Rent Control Could Be Making Income Inequality Worse in Gentrified Cities, Researchers Say

Researchers studied the effect of rent control laws in San Francisco and said that it had a negative long-term effect on income inequality. Photo by Justin Sullivan/Getty Images

Rent control policies could actually be making income inequality worse in gentrifying cities such as San Francisco, a new paper from Stanford University researchers argues.

The working paper published by the National Bureau of Economic Research says the laws intended to protect certain tenants from rent hikes ended up spiking prices through many other parts of San Francisco. This follows other studies that have shown similar consequences for rent control in cities including Los Angeles, New York and Cambridge, Massachusetts.

The Stanford researchers looked at the long-term effects of a 1994 ballot initiative in San Francisco that protected low-income families living in buildings constructed before 1980. To make up for financial losses from rent-controlled units, landlords began converting properties to condos or redeveloping buildings to exempt them from rent control, with the prices skyrocketing over the years.

"This substitution toward owner occupied and high-end new construction rental housing likely fueled the gentrification of San Francisco, as these types of properties cater to higher income individuals," the researchers wrote.

Even though some low-income families benefitted, according to the Stanford paper, rent control laws cost renters across San Francisco $2.9 billion from decreased rental housing and increased prices on existing units between 1995 and 2012. However, California state lawmakers want to bring back rent control amid the affordable housing crisis.

Assemblymember Richard Bloom of Santa Monica introduced a bill in 2017 that could allow cities to start imposing rent control on new residential constructions by repealing the state-wide Costa-Hawkins Rental Housing Act, which limits rent control. Lawmakers are set to have a public hearing for the bill, AB 1506, on Thursday.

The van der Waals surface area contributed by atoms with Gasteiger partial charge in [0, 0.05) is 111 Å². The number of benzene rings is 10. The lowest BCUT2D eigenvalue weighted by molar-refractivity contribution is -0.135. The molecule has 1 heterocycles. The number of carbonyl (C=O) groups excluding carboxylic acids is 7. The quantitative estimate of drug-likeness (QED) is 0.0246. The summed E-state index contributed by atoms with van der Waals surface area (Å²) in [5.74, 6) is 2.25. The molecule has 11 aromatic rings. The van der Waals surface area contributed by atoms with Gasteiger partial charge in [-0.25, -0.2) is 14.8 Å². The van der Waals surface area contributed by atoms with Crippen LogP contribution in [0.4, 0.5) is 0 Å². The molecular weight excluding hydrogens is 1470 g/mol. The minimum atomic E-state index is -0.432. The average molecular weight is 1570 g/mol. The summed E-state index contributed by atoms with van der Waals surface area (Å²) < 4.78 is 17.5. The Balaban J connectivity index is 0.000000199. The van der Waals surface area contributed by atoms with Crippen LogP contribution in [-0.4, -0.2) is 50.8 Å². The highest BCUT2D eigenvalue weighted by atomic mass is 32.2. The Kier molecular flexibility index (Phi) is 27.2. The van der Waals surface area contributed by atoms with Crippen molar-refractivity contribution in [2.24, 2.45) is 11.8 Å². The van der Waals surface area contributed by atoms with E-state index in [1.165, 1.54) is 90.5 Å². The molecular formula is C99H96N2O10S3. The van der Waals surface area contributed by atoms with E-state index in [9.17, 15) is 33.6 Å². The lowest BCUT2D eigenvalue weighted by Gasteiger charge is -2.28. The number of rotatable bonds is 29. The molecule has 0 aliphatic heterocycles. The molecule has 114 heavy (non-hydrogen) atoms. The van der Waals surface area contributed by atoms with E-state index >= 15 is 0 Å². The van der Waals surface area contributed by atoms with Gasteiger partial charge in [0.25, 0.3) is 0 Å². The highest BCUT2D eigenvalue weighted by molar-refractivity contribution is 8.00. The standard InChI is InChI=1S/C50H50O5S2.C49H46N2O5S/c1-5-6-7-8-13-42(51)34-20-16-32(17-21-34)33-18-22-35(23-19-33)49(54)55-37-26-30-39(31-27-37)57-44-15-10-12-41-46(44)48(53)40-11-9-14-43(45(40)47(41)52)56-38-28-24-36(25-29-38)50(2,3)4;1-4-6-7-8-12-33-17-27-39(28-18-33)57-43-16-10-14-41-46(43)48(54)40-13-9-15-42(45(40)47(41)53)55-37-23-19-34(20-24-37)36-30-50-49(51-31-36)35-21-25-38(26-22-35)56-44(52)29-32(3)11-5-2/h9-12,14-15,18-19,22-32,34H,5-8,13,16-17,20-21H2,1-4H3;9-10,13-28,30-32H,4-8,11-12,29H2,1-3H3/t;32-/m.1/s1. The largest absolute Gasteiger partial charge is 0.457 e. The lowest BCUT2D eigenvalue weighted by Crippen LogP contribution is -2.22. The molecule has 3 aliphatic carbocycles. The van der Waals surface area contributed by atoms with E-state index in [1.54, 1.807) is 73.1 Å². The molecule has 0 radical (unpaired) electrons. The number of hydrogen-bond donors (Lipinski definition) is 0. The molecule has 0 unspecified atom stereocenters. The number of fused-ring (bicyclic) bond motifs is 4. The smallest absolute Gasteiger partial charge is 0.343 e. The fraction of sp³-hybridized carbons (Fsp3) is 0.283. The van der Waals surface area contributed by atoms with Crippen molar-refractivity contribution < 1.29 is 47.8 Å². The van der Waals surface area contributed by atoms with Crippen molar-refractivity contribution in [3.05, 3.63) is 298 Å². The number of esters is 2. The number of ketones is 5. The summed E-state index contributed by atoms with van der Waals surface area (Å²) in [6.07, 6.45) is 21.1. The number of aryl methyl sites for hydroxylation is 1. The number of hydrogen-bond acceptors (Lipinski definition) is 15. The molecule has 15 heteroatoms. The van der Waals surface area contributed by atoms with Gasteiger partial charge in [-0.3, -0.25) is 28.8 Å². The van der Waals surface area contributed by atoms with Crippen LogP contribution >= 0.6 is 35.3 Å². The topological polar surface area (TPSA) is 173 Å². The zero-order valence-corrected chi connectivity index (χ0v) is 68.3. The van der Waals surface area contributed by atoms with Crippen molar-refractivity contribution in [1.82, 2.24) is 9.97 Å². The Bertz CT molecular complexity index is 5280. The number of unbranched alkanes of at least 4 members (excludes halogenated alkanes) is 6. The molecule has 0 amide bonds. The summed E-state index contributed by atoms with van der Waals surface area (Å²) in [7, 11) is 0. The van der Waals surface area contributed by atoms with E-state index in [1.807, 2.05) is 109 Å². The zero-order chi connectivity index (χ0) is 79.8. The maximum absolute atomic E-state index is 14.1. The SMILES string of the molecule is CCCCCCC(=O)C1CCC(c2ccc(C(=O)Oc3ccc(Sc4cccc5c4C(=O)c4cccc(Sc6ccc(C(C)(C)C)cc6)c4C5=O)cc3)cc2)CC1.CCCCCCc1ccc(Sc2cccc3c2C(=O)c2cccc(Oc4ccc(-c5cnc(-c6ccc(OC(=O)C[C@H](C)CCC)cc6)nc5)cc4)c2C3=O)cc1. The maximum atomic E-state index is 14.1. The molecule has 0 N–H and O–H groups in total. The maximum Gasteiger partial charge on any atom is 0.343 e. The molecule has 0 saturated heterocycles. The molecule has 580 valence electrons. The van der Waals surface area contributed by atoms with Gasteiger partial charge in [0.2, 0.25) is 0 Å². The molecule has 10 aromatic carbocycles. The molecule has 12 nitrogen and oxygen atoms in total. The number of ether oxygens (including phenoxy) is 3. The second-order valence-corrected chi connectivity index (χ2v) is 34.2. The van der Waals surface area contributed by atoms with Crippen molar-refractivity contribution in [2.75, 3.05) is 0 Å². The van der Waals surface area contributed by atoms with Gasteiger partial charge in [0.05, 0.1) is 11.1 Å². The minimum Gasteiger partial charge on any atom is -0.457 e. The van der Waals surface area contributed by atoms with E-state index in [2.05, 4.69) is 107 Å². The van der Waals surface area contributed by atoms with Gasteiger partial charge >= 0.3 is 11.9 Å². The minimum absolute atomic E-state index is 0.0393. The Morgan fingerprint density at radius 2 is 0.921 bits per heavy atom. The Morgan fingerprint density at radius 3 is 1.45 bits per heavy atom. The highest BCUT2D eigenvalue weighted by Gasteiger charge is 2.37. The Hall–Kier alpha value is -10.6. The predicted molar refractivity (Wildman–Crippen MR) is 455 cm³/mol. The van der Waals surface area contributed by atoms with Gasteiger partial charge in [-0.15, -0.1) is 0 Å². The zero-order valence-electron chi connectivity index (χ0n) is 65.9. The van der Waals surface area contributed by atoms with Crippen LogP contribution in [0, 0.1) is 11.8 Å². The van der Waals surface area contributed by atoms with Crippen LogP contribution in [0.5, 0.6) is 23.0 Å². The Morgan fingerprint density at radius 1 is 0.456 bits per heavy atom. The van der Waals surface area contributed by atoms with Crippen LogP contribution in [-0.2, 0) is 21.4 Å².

Rising rent prices in San Francisco and cities have been linked the West Coast's affordable housing crisis were a leading factor in social and economic inequality in those areas. The U.S. Department of Housing and Urban Development reported that an increase in homeless individuals to a nationwide total of 553,742 in 2017 was the result of rent rising faster than income in West Coast areas.

"We are building new housing on the [West] Coast, and we are doing really well for the one percent, but not doing so well for middle-income families," Karen Chapple, a professor of city and regional planning at the University of California, Berkley, told Newsweek. Chapple noted that in housing units for high-income individuals, developers are incentivized to build affordable units with low-income housing tax credits.

Todd David, executive director for the San Francisco Housing Action Coalition, told Newsweek that San Francisco needs to build new housing on all levels, but that "the greatest need for housing is middle income housing."

While rent control laws are largely defunct in cities across the nation, New York City's Mandatory Inclusionary Housing amendment approved by the City Council in 2016 allows the city to determine a certain percentage of housing that must be kept affordablein new buildings.

Tenant advocates like the Metropolitan Council on Housing deemed New York City Mayor Bill de Blasio's amendment "progressive gentrification" after it passed. The council wrote that forcing landlords to put aside affordable units would incentivize them to drive up rent prices.